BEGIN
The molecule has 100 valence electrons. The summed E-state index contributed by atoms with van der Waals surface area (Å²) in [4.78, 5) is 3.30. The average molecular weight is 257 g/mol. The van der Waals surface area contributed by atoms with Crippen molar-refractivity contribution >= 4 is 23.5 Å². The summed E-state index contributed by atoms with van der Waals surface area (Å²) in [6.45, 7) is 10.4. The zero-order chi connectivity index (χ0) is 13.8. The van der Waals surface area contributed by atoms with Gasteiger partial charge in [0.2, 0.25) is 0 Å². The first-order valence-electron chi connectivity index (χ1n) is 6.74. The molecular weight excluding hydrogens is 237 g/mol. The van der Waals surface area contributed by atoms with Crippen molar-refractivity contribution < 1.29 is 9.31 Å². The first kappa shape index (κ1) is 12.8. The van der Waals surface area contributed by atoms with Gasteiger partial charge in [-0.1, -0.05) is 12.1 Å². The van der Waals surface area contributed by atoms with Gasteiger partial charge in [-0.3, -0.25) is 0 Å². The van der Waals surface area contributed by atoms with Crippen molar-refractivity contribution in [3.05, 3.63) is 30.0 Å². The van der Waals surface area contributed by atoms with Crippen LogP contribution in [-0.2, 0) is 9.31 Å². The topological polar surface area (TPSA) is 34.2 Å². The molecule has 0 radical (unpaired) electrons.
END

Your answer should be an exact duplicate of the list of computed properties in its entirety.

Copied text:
The molecule has 100 valence electrons. The summed E-state index contributed by atoms with van der Waals surface area (Å²) in [4.78, 5) is 3.30. The average molecular weight is 257 g/mol. The van der Waals surface area contributed by atoms with Crippen molar-refractivity contribution >= 4 is 23.5 Å². The summed E-state index contributed by atoms with van der Waals surface area (Å²) in [6.45, 7) is 10.4. The zero-order chi connectivity index (χ0) is 13.8. The van der Waals surface area contributed by atoms with Gasteiger partial charge in [0.2, 0.25) is 0 Å². The first-order valence-electron chi connectivity index (χ1n) is 6.74. The molecular weight excluding hydrogens is 237 g/mol. The van der Waals surface area contributed by atoms with Crippen molar-refractivity contribution < 1.29 is 9.31 Å². The first kappa shape index (κ1) is 12.8. The van der Waals surface area contributed by atoms with Gasteiger partial charge in [-0.1, -0.05) is 12.1 Å². The van der Waals surface area contributed by atoms with Gasteiger partial charge in [-0.3, -0.25) is 0 Å². The van der Waals surface area contributed by atoms with Crippen molar-refractivity contribution in [3.05, 3.63) is 30.0 Å². The van der Waals surface area contributed by atoms with Crippen LogP contribution in [-0.2, 0) is 9.31 Å². The topological polar surface area (TPSA) is 34.2 Å². The molecule has 0 radical (unpaired) electrons.